Spring 2019

Music and Totalitarianism

Listed in: Music, as MUSI-103


Klara Moricz (Section 01)


In 1936 the official Soviet newspaper Pravda denounced Dmitri Shostakovich’s latest opera as “muddle instead of music.” In 1942 the Party used his “Leningrad” Symphony as propaganda in the Soviet Union’s war against Nazi Germany. Shostakovich’s career demonstrates both the unlimited government support and the unlimited control totalitarian states exercise over their artists.  This course explores musical life under totalitarian regimes: the Soviet Union, Nazi Germany, Socialist Hungary, and China at the time of the Cultural Revolution. Classes will center on musical works affected by such control, including Prokofiev’s ballet Romeo and Juliet, Shostakovich’s opera Lady Macbeth and his Symphony No. 5, and the Chinese ballet The Red Detachment of Women. We will watch propaganda films such as Pudovkin’s The End of St. Petersburg and Eisenstein’s Alexander Nevsky as well as films about the perils of totalitarianism such as István Szabó’s Mephisto, Florian Henckel von Donnersmarck’s The Life of Others, and the documentary From Mao to Mozart. Readings will include Hannah Arendt’s analysis of totalitarianism and historical documents pertinent to interpreting musical works in their political context. No previous knowledge of music is required.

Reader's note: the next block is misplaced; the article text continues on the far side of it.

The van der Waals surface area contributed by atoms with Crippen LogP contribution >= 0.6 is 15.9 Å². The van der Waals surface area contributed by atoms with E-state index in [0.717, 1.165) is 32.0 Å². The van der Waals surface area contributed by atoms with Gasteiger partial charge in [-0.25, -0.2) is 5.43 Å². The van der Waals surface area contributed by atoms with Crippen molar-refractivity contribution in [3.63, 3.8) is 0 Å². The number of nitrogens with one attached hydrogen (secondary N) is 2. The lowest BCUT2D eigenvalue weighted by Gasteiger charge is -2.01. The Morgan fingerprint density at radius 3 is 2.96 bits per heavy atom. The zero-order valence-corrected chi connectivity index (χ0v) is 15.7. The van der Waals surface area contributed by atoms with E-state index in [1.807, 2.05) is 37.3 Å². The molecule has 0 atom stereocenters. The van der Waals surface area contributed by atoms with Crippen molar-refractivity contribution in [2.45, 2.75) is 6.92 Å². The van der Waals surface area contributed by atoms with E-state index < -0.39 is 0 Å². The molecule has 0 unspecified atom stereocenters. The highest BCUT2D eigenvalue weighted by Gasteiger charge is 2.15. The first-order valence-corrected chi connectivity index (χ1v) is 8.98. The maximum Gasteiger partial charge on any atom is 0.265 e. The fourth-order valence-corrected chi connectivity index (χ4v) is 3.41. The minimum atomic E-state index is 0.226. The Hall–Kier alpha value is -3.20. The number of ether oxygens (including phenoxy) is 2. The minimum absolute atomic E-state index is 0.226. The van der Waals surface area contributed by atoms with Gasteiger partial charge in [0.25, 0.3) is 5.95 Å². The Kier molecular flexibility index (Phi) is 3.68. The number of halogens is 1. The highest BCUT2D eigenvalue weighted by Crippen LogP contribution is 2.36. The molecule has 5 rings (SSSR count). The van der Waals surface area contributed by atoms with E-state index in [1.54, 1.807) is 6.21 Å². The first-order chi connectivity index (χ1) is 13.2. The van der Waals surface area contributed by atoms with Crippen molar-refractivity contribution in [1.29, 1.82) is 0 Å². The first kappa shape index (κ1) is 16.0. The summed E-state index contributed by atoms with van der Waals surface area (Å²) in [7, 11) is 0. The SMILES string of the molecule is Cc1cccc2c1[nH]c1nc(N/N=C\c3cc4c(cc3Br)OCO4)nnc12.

Spring semester. Professor Moricz.


Fine Arts for Non-majors


2020-21: Not offered
Other years: Offered in Spring 2019, Fall 2019